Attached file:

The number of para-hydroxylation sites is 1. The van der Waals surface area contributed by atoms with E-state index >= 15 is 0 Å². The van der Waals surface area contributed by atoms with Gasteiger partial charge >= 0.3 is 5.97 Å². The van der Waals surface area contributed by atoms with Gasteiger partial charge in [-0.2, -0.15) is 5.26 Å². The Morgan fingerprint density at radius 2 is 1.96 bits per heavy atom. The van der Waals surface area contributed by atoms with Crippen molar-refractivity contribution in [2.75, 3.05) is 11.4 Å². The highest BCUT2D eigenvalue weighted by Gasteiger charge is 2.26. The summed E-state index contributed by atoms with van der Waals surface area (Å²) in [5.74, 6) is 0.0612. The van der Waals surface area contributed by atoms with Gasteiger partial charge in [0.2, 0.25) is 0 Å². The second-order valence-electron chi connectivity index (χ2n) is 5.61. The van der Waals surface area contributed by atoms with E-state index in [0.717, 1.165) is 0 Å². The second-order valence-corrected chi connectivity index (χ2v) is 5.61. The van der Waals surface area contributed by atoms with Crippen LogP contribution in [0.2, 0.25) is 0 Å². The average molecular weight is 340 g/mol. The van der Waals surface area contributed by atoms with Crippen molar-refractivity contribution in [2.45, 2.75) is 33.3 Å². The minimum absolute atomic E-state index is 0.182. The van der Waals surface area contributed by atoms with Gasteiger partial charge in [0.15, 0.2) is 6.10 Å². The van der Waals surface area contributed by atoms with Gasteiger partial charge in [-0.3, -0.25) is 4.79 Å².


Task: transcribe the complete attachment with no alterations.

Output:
The number of para-hydroxylation sites is 1. The van der Waals surface area contributed by atoms with E-state index >= 15 is 0 Å². The van der Waals surface area contributed by atoms with Gasteiger partial charge >= 0.3 is 5.97 Å². The van der Waals surface area contributed by atoms with Gasteiger partial charge in [-0.2, -0.15) is 5.26 Å². The Morgan fingerprint density at radius 2 is 1.96 bits per heavy atom. The van der Waals surface area contributed by atoms with Crippen molar-refractivity contribution in [2.75, 3.05) is 11.4 Å². The highest BCUT2D eigenvalue weighted by Gasteiger charge is 2.26. The summed E-state index contributed by atoms with van der Waals surface area (Å²) in [5.74, 6) is 0.0612. The van der Waals surface area contributed by atoms with Gasteiger partial charge in [0.2, 0.25) is 0 Å². The second-order valence-electron chi connectivity index (χ2n) is 5.61. The van der Waals surface area contributed by atoms with E-state index in [0.717, 1.165) is 0 Å². The second-order valence-corrected chi connectivity index (χ2v) is 5.61. The van der Waals surface area contributed by atoms with Crippen LogP contribution in [0.2, 0.25) is 0 Å². The average molecular weight is 340 g/mol. The van der Waals surface area contributed by atoms with Crippen molar-refractivity contribution in [2.45, 2.75) is 33.3 Å². The minimum absolute atomic E-state index is 0.182. The van der Waals surface area contributed by atoms with Gasteiger partial charge in [0.15, 0.2) is 6.10 Å². The van der Waals surface area contributed by atoms with Gasteiger partial charge in [-0.3, -0.25) is 4.79 Å².